Episcopal Church of the Atonement and Parish House
||This article relies entirely upon a single source, the National Register Information System (NRIS) database or one of its mirrors. Articles based solely on the NRIS may contain errors. (November 2013)|
Episcopal Church of the Atonement and Parish House, The
|Location||5751 N. Kenmore Ave., Chicago, Illinois|
|Area||less than one acre|
|Architect||Henry Ives Cobb|
|Architectural style||Gothic Revival|
|NRHP Reference #||09000590|
|Added to NRHP||July 30, 2009|
The Episcopal Church of the Atonement and Parish House is a historic church building at 5751 North Kenmore Avenue in Chicago, Illinois. The Gothic Revival building was constructed in 1889 and added to the National Register of Historic Places in 2009.
In 1886 a group of Episcopalian families met in a building at Bryn Mawr and Winthrop Avenues and decided that a Church should be established in Edgewater. In November 1888 the group became a Mission of the diocese to be known as The Church of the Atonement. The cornerstone of the original Church was laid in November of 1889 at the present site at Kenmore and Ardmore. The Church was finished in June of 1890.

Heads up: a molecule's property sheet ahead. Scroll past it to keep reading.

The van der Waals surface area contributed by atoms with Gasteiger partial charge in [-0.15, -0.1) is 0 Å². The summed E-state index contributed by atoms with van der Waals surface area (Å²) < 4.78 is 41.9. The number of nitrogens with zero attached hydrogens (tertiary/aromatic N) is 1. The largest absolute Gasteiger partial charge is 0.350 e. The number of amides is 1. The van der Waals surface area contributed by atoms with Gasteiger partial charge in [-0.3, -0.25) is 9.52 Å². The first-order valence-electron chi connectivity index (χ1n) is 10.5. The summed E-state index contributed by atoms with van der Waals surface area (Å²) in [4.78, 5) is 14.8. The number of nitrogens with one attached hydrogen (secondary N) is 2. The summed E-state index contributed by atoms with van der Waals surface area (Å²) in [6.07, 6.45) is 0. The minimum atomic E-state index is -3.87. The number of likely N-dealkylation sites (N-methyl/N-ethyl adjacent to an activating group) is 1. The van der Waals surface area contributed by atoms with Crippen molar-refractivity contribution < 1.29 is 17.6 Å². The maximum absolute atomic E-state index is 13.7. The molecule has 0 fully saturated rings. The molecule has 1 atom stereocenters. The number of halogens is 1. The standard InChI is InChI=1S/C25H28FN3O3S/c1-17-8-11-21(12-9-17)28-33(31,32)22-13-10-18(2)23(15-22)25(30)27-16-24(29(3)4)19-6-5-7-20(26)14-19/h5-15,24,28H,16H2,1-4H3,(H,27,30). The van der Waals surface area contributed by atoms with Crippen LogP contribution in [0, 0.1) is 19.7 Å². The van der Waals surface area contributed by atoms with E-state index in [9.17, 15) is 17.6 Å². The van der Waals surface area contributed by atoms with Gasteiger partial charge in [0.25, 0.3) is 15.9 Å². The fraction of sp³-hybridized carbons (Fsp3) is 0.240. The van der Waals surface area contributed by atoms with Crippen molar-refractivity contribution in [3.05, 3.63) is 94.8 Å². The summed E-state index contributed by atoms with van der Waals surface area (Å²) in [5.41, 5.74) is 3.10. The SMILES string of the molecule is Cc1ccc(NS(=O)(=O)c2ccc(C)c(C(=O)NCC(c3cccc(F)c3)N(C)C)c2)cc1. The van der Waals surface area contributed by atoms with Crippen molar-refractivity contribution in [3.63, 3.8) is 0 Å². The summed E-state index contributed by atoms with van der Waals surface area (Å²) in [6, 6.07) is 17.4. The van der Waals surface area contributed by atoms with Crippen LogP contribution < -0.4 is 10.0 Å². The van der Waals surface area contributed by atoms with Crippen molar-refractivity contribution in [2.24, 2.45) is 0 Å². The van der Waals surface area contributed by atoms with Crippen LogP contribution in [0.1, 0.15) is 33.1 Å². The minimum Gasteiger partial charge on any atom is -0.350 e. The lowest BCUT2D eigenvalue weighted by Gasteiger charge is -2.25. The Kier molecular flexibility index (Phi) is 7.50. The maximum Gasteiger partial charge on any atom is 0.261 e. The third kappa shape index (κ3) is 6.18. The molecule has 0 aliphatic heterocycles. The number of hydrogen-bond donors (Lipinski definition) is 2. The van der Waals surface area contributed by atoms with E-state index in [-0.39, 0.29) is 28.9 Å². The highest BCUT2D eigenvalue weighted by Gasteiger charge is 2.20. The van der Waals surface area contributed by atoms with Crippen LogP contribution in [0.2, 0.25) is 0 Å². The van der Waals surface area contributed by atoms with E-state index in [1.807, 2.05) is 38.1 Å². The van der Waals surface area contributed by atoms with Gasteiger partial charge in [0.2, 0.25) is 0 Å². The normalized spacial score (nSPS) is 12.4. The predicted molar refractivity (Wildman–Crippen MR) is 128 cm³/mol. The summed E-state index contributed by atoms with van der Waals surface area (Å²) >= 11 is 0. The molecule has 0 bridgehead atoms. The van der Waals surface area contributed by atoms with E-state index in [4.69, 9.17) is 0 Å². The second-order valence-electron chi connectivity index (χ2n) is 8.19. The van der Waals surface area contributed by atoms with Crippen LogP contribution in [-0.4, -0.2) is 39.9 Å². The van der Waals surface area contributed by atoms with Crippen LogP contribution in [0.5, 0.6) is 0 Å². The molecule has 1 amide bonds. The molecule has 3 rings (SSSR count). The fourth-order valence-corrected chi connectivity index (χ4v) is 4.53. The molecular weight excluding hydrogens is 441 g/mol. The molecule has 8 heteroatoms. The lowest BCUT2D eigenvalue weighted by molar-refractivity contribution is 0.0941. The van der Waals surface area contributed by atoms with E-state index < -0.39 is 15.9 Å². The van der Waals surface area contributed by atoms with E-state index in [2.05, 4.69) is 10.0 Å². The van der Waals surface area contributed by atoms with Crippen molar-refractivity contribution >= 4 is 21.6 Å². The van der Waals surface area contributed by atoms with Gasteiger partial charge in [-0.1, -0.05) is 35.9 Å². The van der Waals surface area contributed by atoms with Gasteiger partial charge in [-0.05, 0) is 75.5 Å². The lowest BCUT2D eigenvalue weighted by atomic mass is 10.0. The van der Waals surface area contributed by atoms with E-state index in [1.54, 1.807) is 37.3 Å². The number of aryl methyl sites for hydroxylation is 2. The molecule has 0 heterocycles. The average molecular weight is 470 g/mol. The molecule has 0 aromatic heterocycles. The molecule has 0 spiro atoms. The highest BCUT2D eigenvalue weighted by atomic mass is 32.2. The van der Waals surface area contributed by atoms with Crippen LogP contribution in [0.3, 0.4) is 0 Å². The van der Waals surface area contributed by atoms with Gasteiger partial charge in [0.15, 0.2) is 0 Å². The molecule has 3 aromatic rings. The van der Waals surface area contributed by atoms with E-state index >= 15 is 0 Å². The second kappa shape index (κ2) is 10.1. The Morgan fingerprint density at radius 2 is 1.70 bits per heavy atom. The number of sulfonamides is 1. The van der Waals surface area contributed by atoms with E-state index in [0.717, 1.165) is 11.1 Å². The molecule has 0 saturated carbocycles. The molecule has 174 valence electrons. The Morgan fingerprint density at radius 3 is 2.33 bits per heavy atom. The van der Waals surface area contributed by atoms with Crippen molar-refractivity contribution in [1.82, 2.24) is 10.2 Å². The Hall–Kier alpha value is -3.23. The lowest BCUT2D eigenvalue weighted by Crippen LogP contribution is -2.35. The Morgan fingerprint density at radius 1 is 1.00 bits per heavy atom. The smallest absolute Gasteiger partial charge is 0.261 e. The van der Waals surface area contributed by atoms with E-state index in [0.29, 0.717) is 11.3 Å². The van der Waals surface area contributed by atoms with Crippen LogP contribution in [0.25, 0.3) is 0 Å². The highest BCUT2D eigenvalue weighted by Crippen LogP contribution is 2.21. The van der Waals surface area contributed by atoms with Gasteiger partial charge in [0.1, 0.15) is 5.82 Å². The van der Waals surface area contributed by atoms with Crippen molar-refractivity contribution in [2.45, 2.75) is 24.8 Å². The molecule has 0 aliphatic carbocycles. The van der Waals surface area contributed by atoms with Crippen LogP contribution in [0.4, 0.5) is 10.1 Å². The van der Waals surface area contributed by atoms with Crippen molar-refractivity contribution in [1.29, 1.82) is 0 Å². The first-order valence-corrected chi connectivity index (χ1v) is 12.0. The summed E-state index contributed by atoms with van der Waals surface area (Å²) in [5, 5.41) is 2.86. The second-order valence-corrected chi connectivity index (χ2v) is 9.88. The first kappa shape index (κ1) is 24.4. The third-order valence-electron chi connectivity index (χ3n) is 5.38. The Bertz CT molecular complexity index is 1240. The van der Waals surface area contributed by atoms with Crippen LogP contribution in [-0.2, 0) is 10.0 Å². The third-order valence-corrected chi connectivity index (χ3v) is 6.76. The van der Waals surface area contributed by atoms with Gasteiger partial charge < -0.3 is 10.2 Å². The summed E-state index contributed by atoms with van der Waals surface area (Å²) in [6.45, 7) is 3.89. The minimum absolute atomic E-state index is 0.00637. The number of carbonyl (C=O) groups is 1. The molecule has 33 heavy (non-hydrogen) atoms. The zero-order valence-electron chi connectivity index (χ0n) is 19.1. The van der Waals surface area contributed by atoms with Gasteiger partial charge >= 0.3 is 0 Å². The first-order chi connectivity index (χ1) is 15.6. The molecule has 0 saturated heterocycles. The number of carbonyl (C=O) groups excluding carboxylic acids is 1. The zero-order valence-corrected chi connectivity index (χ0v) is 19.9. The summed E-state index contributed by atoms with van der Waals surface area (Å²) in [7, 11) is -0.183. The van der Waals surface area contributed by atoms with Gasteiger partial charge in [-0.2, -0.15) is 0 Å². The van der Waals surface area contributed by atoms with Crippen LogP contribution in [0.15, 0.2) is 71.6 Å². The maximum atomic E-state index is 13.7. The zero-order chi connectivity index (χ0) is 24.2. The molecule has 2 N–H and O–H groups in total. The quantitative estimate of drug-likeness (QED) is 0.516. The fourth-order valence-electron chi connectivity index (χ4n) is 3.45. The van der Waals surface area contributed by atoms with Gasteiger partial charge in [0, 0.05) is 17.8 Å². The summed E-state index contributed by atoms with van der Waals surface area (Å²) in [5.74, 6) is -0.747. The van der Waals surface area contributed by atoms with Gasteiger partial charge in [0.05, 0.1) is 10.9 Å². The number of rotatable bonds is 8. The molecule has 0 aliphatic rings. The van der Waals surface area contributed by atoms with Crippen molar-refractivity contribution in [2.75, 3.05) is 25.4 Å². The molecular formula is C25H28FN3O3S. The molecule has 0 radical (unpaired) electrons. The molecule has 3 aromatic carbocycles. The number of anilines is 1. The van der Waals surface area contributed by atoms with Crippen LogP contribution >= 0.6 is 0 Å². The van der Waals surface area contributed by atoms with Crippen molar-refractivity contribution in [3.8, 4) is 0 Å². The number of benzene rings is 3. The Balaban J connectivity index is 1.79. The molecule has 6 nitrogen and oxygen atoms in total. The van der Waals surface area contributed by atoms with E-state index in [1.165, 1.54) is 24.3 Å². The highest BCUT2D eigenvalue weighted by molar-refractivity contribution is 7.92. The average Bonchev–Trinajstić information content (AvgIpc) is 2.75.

The architect was Henry Ives Cobb. He is known for the Potter Palmer Mansion, the Newberry Library and the Old Chicago Historical Society on Dearborn and Ontario Streets (now a nightclub). He also designed the Fisher Building. He had the east wall of wood to make expansion easy.
In May of 1898 the Mission became a Parish and had 120 members.
The Parish house south of the Church was built in 1898. In 1910 the Church was enlarged to twice its capacity and served over 500 members. This expansion and the 1919 expansion were under the guidance of William Pridmore. He carefully maintained the original character of an English Gothic Church. The first service after the last expansion was on Easter in 1920. The Church then had 650 members. In 1922 a new Parish House was begun and completed in 1924. Stained glass windows were begun in 1929 and finished in 1946. The best example of the stained glass is the Christ the King window in the North Chapel. It has been recognized in books on stained glass in Chicago as one of the best.
On the second level of the Parish House, is the Elizabethan Room. It was brought to the United States from England in 1620. The paneling is registered with The Art Institute of Chicago and is the only authentic example of its kind in the Midwest.
On June 1, 2003 The Very Reverend Dean Paxton Rice retired. He had served the Parish since 1956.
The Rev. John David van Dooren was elected rector in June 2005. The Rev. Thomas Harris, deacon, has been the organist and choir master since1960. Our diverse congregation comes from all over the world.African-Americans, Anglo-Americans, Africans, Asians and Hispanics are all active and vital parishioners. The church is proud of its diversity and welcomes all to worship with us.
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